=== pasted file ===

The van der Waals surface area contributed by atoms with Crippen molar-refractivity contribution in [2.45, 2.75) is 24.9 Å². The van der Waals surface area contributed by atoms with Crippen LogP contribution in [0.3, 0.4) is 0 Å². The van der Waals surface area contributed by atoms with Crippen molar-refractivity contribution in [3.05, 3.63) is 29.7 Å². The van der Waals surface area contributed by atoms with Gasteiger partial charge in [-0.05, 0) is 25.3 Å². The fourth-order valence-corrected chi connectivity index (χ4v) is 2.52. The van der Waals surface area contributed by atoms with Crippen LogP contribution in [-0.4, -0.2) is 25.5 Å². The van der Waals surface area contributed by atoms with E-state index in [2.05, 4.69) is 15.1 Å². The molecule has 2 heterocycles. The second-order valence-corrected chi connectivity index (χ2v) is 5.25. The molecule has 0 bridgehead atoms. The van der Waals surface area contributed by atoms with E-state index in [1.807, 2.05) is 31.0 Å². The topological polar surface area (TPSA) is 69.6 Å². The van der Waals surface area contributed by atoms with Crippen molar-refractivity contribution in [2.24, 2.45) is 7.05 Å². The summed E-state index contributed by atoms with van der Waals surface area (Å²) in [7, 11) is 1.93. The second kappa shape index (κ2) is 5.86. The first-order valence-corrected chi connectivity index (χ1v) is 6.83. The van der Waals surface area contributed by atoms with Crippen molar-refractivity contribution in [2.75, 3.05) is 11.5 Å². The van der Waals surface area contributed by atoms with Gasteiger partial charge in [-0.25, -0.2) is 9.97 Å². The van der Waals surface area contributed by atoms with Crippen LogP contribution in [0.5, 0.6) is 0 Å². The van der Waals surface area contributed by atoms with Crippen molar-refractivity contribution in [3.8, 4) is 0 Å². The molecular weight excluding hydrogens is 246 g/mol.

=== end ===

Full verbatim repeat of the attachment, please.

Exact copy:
The van der Waals surface area contributed by atoms with Crippen molar-refractivity contribution in [2.45, 2.75) is 24.9 Å². The van der Waals surface area contributed by atoms with Crippen LogP contribution in [0.3, 0.4) is 0 Å². The van der Waals surface area contributed by atoms with Crippen molar-refractivity contribution in [3.05, 3.63) is 29.7 Å². The van der Waals surface area contributed by atoms with Gasteiger partial charge in [-0.05, 0) is 25.3 Å². The fourth-order valence-corrected chi connectivity index (χ4v) is 2.52. The van der Waals surface area contributed by atoms with Crippen LogP contribution in [-0.4, -0.2) is 25.5 Å². The van der Waals surface area contributed by atoms with E-state index in [2.05, 4.69) is 15.1 Å². The molecule has 2 heterocycles. The second-order valence-corrected chi connectivity index (χ2v) is 5.25. The molecule has 0 bridgehead atoms. The van der Waals surface area contributed by atoms with E-state index in [1.807, 2.05) is 31.0 Å². The topological polar surface area (TPSA) is 69.6 Å². The van der Waals surface area contributed by atoms with Crippen molar-refractivity contribution in [2.24, 2.45) is 7.05 Å². The summed E-state index contributed by atoms with van der Waals surface area (Å²) in [7, 11) is 1.93. The second kappa shape index (κ2) is 5.86. The first-order valence-corrected chi connectivity index (χ1v) is 6.83. The van der Waals surface area contributed by atoms with Crippen molar-refractivity contribution in [2.75, 3.05) is 11.5 Å². The van der Waals surface area contributed by atoms with Gasteiger partial charge in [-0.25, -0.2) is 9.97 Å². The van der Waals surface area contributed by atoms with Crippen LogP contribution in [0.5, 0.6) is 0 Å². The van der Waals surface area contributed by atoms with Crippen molar-refractivity contribution in [3.8, 4) is 0 Å². The molecular weight excluding hydrogens is 246 g/mol.